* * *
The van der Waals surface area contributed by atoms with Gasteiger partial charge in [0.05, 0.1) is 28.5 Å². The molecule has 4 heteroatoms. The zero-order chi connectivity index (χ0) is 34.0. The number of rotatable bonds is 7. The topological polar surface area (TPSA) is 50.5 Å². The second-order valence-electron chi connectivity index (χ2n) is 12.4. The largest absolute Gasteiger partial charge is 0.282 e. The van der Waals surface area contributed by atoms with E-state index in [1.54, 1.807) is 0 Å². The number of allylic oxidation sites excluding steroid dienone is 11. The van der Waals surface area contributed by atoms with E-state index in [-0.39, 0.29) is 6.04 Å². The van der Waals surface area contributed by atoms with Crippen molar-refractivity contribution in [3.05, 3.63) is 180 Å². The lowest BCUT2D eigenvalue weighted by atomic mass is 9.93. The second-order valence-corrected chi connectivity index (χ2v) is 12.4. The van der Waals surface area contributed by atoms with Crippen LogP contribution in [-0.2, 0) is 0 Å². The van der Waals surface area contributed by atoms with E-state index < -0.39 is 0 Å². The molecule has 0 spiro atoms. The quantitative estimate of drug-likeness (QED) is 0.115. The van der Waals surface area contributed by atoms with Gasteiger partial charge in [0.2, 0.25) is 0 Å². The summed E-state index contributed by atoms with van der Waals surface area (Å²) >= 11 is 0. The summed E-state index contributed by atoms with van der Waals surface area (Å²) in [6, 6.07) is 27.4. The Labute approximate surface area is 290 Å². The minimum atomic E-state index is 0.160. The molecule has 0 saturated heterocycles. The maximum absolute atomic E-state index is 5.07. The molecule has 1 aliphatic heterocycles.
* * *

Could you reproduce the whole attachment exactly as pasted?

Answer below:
The van der Waals surface area contributed by atoms with Gasteiger partial charge in [0.05, 0.1) is 28.5 Å². The molecule has 4 heteroatoms. The zero-order chi connectivity index (χ0) is 34.0. The number of rotatable bonds is 7. The topological polar surface area (TPSA) is 50.5 Å². The second-order valence-electron chi connectivity index (χ2n) is 12.4. The largest absolute Gasteiger partial charge is 0.282 e. The van der Waals surface area contributed by atoms with E-state index in [1.54, 1.807) is 0 Å². The number of allylic oxidation sites excluding steroid dienone is 11. The van der Waals surface area contributed by atoms with E-state index in [-0.39, 0.29) is 6.04 Å². The van der Waals surface area contributed by atoms with Crippen molar-refractivity contribution in [3.05, 3.63) is 180 Å². The lowest BCUT2D eigenvalue weighted by atomic mass is 9.93. The second-order valence-corrected chi connectivity index (χ2v) is 12.4. The van der Waals surface area contributed by atoms with Crippen LogP contribution in [-0.2, 0) is 0 Å². The van der Waals surface area contributed by atoms with E-state index < -0.39 is 0 Å². The molecule has 0 spiro atoms. The quantitative estimate of drug-likeness (QED) is 0.115. The van der Waals surface area contributed by atoms with Gasteiger partial charge in [0.2, 0.25) is 0 Å². The summed E-state index contributed by atoms with van der Waals surface area (Å²) >= 11 is 0. The summed E-state index contributed by atoms with van der Waals surface area (Å²) in [6, 6.07) is 27.4. The Labute approximate surface area is 290 Å². The minimum atomic E-state index is 0.160. The molecule has 0 saturated heterocycles. The maximum absolute atomic E-state index is 5.07. The molecule has 1 aliphatic heterocycles.